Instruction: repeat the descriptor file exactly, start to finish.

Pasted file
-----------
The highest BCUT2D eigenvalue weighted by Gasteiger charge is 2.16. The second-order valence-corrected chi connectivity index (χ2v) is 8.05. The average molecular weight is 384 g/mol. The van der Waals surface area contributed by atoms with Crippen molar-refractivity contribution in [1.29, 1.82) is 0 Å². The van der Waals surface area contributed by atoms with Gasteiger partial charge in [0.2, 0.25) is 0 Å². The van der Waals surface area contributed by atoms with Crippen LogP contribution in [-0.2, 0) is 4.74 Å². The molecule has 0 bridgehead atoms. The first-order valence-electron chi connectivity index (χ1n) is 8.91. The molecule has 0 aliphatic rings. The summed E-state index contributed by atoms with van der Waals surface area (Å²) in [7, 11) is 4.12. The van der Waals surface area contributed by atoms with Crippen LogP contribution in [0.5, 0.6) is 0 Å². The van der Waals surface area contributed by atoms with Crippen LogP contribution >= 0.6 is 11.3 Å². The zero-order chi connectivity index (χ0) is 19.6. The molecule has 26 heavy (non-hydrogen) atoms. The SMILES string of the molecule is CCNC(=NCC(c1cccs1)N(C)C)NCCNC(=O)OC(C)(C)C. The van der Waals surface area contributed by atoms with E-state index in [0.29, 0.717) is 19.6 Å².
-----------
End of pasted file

The highest BCUT2D eigenvalue weighted by Gasteiger charge is 2.16. The second-order valence-corrected chi connectivity index (χ2v) is 8.05. The average molecular weight is 384 g/mol. The van der Waals surface area contributed by atoms with Crippen molar-refractivity contribution in [1.29, 1.82) is 0 Å². The van der Waals surface area contributed by atoms with Gasteiger partial charge in [0.2, 0.25) is 0 Å². The van der Waals surface area contributed by atoms with Crippen LogP contribution in [-0.2, 0) is 4.74 Å². The molecule has 0 bridgehead atoms. The first-order valence-electron chi connectivity index (χ1n) is 8.91. The molecule has 0 aliphatic rings. The summed E-state index contributed by atoms with van der Waals surface area (Å²) in [7, 11) is 4.12. The van der Waals surface area contributed by atoms with Crippen LogP contribution in [0.5, 0.6) is 0 Å². The van der Waals surface area contributed by atoms with Crippen LogP contribution >= 0.6 is 11.3 Å². The zero-order chi connectivity index (χ0) is 19.6. The molecule has 26 heavy (non-hydrogen) atoms. The SMILES string of the molecule is CCNC(=NCC(c1cccs1)N(C)C)NCCNC(=O)OC(C)(C)C. The van der Waals surface area contributed by atoms with E-state index in [0.29, 0.717) is 19.6 Å².